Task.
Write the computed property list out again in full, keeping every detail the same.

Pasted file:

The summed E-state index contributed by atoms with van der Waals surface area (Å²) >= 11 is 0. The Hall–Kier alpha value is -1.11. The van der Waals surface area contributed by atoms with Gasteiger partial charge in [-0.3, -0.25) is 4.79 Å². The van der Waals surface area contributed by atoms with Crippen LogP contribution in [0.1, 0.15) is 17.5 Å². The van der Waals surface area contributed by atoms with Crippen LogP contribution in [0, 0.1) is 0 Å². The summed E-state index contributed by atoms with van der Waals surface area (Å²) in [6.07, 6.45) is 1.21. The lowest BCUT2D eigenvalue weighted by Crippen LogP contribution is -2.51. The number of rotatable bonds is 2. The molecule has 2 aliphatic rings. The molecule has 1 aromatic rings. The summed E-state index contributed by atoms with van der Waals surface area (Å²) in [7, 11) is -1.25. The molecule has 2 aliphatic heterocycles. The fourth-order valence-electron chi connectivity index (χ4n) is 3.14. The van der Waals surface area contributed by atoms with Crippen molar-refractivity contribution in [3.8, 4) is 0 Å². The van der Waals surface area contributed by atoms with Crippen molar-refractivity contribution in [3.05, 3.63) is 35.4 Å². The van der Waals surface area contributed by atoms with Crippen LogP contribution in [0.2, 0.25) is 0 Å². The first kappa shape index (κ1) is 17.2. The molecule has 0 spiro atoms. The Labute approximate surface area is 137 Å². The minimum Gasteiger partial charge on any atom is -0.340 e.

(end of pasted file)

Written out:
The summed E-state index contributed by atoms with van der Waals surface area (Å²) >= 11 is 0. The Hall–Kier alpha value is -1.11. The van der Waals surface area contributed by atoms with Gasteiger partial charge in [-0.3, -0.25) is 4.79 Å². The van der Waals surface area contributed by atoms with Crippen LogP contribution in [0.1, 0.15) is 17.5 Å². The van der Waals surface area contributed by atoms with Crippen LogP contribution in [0, 0.1) is 0 Å². The summed E-state index contributed by atoms with van der Waals surface area (Å²) in [6.07, 6.45) is 1.21. The lowest BCUT2D eigenvalue weighted by Crippen LogP contribution is -2.51. The number of rotatable bonds is 2. The molecule has 2 aliphatic rings. The molecule has 1 aromatic rings. The summed E-state index contributed by atoms with van der Waals surface area (Å²) in [7, 11) is -1.25. The molecule has 2 aliphatic heterocycles. The fourth-order valence-electron chi connectivity index (χ4n) is 3.14. The van der Waals surface area contributed by atoms with Crippen molar-refractivity contribution in [3.8, 4) is 0 Å². The van der Waals surface area contributed by atoms with Crippen molar-refractivity contribution in [3.05, 3.63) is 35.4 Å². The van der Waals surface area contributed by atoms with Crippen LogP contribution in [0.2, 0.25) is 0 Å². The first kappa shape index (κ1) is 17.2. The molecule has 0 spiro atoms. The Labute approximate surface area is 137 Å². The minimum Gasteiger partial charge on any atom is -0.340 e.